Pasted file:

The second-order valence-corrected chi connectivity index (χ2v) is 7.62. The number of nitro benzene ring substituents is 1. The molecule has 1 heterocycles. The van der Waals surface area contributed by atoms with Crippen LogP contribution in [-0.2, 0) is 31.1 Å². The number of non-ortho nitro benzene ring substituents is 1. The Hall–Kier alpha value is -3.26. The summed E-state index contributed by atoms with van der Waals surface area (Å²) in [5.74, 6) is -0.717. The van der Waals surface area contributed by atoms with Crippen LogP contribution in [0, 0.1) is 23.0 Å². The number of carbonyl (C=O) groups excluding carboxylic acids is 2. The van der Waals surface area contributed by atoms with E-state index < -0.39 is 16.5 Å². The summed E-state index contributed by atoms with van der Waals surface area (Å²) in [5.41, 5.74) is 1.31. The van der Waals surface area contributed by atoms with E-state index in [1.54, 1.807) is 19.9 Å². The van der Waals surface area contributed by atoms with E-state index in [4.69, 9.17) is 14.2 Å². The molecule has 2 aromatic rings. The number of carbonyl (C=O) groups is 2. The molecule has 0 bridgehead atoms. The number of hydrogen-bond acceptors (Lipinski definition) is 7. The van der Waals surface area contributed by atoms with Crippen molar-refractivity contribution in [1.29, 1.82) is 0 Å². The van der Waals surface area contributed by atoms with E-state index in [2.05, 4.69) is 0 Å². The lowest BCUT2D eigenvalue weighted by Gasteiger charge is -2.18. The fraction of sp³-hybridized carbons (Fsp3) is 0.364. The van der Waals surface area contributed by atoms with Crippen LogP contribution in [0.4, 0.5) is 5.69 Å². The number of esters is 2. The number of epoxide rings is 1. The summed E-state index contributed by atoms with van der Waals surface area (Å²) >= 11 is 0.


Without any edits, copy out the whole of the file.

The second-order valence-corrected chi connectivity index (χ2v) is 7.62. The number of nitro benzene ring substituents is 1. The molecule has 1 heterocycles. The van der Waals surface area contributed by atoms with Crippen LogP contribution in [-0.2, 0) is 31.1 Å². The number of non-ortho nitro benzene ring substituents is 1. The Hall–Kier alpha value is -3.26. The summed E-state index contributed by atoms with van der Waals surface area (Å²) in [5.74, 6) is -0.717. The van der Waals surface area contributed by atoms with Crippen LogP contribution in [0, 0.1) is 23.0 Å². The number of carbonyl (C=O) groups excluding carboxylic acids is 2. The van der Waals surface area contributed by atoms with E-state index < -0.39 is 16.5 Å². The summed E-state index contributed by atoms with van der Waals surface area (Å²) in [5.41, 5.74) is 1.31. The van der Waals surface area contributed by atoms with E-state index in [1.54, 1.807) is 19.9 Å². The van der Waals surface area contributed by atoms with E-state index in [4.69, 9.17) is 14.2 Å². The molecule has 2 aromatic rings. The number of carbonyl (C=O) groups is 2. The molecule has 0 bridgehead atoms. The number of hydrogen-bond acceptors (Lipinski definition) is 7. The van der Waals surface area contributed by atoms with Crippen molar-refractivity contribution in [1.29, 1.82) is 0 Å². The van der Waals surface area contributed by atoms with E-state index in [2.05, 4.69) is 0 Å². The lowest BCUT2D eigenvalue weighted by Gasteiger charge is -2.18. The fraction of sp³-hybridized carbons (Fsp3) is 0.364. The van der Waals surface area contributed by atoms with Crippen LogP contribution in [0.4, 0.5) is 5.69 Å². The number of esters is 2. The number of epoxide rings is 1. The summed E-state index contributed by atoms with van der Waals surface area (Å²) >= 11 is 0.